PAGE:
Who was Elisabeth Salm? Murder trial brings to light details of victim and the man accused in her death
Tyler Hikoalok accused of killing Salm in 2018; his trial is set for its 4th week in Ottawa
The moment Lyle Young picked up the phone just after 1 p.m. on May 24, 2018, his life changed forever.
“Something has happened to Elisabeth,” said the voice on the line.
“Come to the reading room right away.”
Young raced to the Christian Science Reading Room in downtown Ottawa where Elisabeth Salm, his wife of 28 years, had been volunteering that morning.
He was told Salm had been rushed to hospital with life-threatening injuries she suffered in what appeared to be an attack at the reading room.
Young rushed back home to get his wife’s medical documents and power of attorney forms, and then headed to Ottawa Civic Hospital where Salm was undergoing emergency surgery.
But surgery wasn’t enough. Salm died the following afternoon. A traumatic brain injury is listed as the cause of death, and court later heard she suffered 54 separate injuries in the attack.
Back at the crime scene, investigators would piece together evidence and narrow in on a suspect. Two days after Salm’s death, they made an arrest.
Tyler Hikoalok, 22 and originally from Cambridge Bay, is charged with first-degree murder in the death of Salm, 59. He was arrested May 27, 2018.
Last month, more than four years after he said goodbye to his wife for the last time, Young sat on the witness stand across from the man accused of killing her.
Court has heard Salm was badly beaten, and there was evidence she was sexually assaulted.
Hikoalok’s trial moves into its fourth week on Tuesday. It’s being held in courtroom 36 at the downtown Ottawa courthouse, just one block from the building where Salm was killed.
Over the past three weeks, the 14-member jury has heard testimony from nearly two dozen witnesses including investigators, first responders, medical experts, educators who knew Hikoalok and people who knew Salm.
Young, 64, was the first witness to take the stand back on Sept. 13. He spoke about how they met through the Christian Science Church in Ottawa and went on to be married for 28 years before Salm was killed.
The couple were very active in the church, even moving for a few years to Boston to work in the organization, Young said during his testimony.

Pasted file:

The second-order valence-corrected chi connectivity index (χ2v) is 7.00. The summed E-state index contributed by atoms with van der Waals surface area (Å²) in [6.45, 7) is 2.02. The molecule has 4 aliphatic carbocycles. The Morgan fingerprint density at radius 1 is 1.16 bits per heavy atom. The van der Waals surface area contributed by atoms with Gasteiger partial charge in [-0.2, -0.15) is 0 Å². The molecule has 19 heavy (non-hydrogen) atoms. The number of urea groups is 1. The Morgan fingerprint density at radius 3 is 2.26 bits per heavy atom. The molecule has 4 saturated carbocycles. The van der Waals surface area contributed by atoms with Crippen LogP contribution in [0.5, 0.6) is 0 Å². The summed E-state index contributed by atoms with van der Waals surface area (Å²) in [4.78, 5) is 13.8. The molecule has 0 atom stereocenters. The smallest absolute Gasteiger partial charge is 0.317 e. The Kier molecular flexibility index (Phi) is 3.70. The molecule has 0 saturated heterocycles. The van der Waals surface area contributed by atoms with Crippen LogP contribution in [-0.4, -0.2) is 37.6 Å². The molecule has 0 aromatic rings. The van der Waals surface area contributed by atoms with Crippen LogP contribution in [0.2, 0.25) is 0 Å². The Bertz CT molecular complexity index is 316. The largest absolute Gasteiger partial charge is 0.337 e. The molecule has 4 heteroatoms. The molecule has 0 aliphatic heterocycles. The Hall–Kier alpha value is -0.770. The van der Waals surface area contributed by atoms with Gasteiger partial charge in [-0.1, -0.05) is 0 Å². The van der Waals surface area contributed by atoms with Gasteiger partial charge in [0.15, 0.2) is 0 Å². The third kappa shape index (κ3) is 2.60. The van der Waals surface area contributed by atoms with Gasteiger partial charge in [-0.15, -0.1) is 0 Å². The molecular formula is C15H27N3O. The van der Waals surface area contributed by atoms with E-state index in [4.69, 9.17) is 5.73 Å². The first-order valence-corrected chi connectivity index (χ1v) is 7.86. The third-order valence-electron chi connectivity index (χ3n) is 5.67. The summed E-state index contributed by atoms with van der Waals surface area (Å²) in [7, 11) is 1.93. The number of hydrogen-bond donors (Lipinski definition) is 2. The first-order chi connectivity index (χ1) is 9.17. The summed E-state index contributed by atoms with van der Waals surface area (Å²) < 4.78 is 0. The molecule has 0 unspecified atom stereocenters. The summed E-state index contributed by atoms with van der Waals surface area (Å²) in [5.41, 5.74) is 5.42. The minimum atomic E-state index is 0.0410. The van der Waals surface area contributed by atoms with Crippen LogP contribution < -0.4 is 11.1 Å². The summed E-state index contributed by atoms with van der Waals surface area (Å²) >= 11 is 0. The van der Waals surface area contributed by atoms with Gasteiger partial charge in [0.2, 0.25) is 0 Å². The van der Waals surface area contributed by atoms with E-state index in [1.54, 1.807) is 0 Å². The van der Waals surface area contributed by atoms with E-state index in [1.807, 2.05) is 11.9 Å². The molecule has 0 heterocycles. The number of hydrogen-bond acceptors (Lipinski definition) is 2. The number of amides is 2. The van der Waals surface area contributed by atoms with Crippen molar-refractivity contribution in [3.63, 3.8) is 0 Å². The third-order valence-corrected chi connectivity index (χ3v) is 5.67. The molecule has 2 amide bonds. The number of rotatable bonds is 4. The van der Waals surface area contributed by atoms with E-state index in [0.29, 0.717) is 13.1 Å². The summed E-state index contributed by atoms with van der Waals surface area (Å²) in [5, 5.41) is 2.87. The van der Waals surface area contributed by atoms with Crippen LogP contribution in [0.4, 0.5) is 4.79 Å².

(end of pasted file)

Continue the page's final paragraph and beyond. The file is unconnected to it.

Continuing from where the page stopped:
Salm was a choir singer and Sunday school teacher, and volunteered as a librarian and attendant at the Christian Science Reading Room, which functions as a small study room and shop near the church that is open to the public.
Car-free since 1991, the couple often rode their bicycles around the city. Salm in particular was an environmental advocate who had helped organize all-candidates debates about the environment during municipal elections.
She cared deeply about her family and her community, Young testified.
He recounted for the jury getting a call from Janet Dudley, a colleague of Salm’s, telling him something had happened to his wife and he needed to come to the reading room.
Since his day on the stand, Young has sat in the courtroom and listened to every gruelling detail of the trial.
Other family members and friends of Salm’s come nearly every day, too, sitting with Young.
There’s no indication that any family or friends have attended court to support Hikoalok as he stands trial in a city 3,000 kilometres from his Nunavut hometown.
Each day as court is called into session, he is led into the prisoner’s box in the centre of the courtroom wearing the same red sweatshirt and grey pants he’s worn every day of the trial.
He has a stocky build and stands somewhere around 5’4″. He keeps his dark hair pulled back off his face and tied into a ponytail, the longer strands in the back falling around his neck.
Hikoalok stays quiet but attentive, looking straight ahead at the witnesses and counsellors in front of him. Occasionally, he lets his gaze fall toward the floor for a few moments before looking up again.
He had been a student at the Debbie Campbell Learning Academy from 2015 to 2018, an alternative school for youths unable to attend traditional classes.
Educators who worked with Hikoalok have testified he was a funny kid who would joke around with his fellow students, and often talked about the music he was working on as part of an Indigenous hip-hop collective known as TR1BE.
When he turned 18 in January 2018, however, his attendance became much more sporadic and he stopped coming to class regularly.
He did attend the school on May 24 of that year, coming by to eat lunch before leaving again in the afternoon.
The trial is being presided over by judge Anne London-Weinstein. The Crown is represented by attorneys Lisa Miles and Brian Holowka. Hikoalok’s attorneys are Michael Smith and Brook Laforest.
People who can’t get to the Ottawa courthouse in person can watch the proceedings over Zoom.
The Crown officially closed its case on Sept. 29 after calling its final witness. When court resumes Tuesday, the defence is expected to begin laying out its case.